Cayrel's Star

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BPS CS31082-0001
Observation data
Epoch J2000      Equinox J2000
Constellation Cetus
Right ascension 01h 29m 30.31s
Declination -16° 08' 5.51"
Apparent magnitude (V) 11.7
Other designations
BD -16°251, CS31082-001

BPS CS31082-0001, named Cayrel's Star,[1] is an old Population II star located in a distance of 4 kpc in the Galactic Halo. It belongs to the class of ultra-metal-poor stars (metallicity [Fe/H] = -2.9), specifically the very rare subclass of neutron-capture enhanced stars. It was discovered by Tim C. Beers and collaborators with the Curtis Schmidt telescope at the Cerro Tololo Inter-American Observatory in Chile and analyzed by Roger Cayrel and collaborators. They used the Very Large Telescope (VLT) at the European Southern Observatory in Paranal, Chile for high-resolution optical spectroscopy to determine elemental abundances. The thorium-232 to uranium-238 ratio was used to determine the age. It is estimated to be about 12.5 billion years old, making it one of the oldest known.

Compared to other ultra-metal-poor, r-process enriched stars (as CS22892-052, BD +17° 3248, HE 1523-0901) CS31082-001 has higher abundances of the actinides (Th, U), but a surprisingly low Pb abundance.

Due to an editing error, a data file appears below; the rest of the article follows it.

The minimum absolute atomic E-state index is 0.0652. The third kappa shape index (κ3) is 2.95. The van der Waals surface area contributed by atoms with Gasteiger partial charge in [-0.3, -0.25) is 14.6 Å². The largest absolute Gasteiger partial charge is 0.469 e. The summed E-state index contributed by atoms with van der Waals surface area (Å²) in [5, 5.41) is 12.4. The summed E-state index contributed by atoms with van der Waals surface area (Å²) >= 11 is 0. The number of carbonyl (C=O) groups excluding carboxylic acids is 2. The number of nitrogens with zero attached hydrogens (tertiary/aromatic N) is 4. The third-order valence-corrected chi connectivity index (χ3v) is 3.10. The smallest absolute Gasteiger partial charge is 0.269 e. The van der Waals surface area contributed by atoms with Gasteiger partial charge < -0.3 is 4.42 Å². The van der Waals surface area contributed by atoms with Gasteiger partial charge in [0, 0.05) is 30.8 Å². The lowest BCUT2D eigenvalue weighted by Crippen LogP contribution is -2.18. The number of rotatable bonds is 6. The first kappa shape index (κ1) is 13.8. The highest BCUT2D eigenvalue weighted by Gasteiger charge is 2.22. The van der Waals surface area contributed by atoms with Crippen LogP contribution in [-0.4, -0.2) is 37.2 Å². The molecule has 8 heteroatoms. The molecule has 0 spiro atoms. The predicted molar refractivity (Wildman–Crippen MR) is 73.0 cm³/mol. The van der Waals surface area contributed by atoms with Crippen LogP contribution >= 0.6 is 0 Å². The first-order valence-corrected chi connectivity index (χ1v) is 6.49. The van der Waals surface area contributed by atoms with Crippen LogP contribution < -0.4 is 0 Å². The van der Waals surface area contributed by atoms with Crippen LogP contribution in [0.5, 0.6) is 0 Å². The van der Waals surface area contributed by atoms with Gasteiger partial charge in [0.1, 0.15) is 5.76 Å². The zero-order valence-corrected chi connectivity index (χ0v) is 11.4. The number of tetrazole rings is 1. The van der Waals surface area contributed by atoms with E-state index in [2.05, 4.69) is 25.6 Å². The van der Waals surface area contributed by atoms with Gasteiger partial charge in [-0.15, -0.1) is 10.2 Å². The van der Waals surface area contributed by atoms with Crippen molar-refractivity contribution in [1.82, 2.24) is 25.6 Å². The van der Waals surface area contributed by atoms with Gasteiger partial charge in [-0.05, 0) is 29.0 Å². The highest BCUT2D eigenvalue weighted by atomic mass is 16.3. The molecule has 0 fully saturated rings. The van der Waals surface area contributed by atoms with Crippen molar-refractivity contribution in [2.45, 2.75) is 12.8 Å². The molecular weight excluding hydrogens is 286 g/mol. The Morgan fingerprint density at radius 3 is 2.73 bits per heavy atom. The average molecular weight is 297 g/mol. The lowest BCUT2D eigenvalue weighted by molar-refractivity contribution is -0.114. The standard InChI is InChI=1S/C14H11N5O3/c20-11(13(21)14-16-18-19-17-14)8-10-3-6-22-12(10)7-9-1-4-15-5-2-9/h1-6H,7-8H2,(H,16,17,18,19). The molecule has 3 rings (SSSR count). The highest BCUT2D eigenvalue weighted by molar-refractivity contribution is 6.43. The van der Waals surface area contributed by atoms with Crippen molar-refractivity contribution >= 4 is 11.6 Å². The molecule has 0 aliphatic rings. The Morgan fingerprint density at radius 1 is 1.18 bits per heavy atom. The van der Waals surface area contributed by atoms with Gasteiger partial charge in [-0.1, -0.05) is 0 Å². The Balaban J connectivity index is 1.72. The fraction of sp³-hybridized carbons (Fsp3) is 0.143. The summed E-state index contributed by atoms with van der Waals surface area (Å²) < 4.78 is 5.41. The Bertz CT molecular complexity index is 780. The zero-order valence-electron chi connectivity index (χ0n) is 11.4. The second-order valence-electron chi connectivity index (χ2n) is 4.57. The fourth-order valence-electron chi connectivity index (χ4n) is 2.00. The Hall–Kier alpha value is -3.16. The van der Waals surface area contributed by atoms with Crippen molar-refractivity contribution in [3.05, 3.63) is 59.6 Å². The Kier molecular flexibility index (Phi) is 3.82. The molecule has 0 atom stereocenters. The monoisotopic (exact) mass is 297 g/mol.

See also[edit]

Ultra low metallicity / ultra metal poor stars


References[edit]

  • Beers, T. C., G. W. Preston and S. A. Shectman, A search for stars of very low metal abundance. I., Astron. J., 90, 2089-2102 (1985)
  • Beers, T. C., G. W. Preston and S. A. Shectman, A search for stars of very low metal abundance. II., Astron. J., 103, 1987-2034 (1992)
  • Cayrel, R., et al. Measurement of stellar age from uranium decay, Nature, Volume 409, Issue 6821, pp. 691–692 (2001)
  • Schatz, H., al. Thorium and Uranium Chronometres applied to CS 31082-001, Astrophysical Journal, 579 (2002) 628 - 638

External links[edit]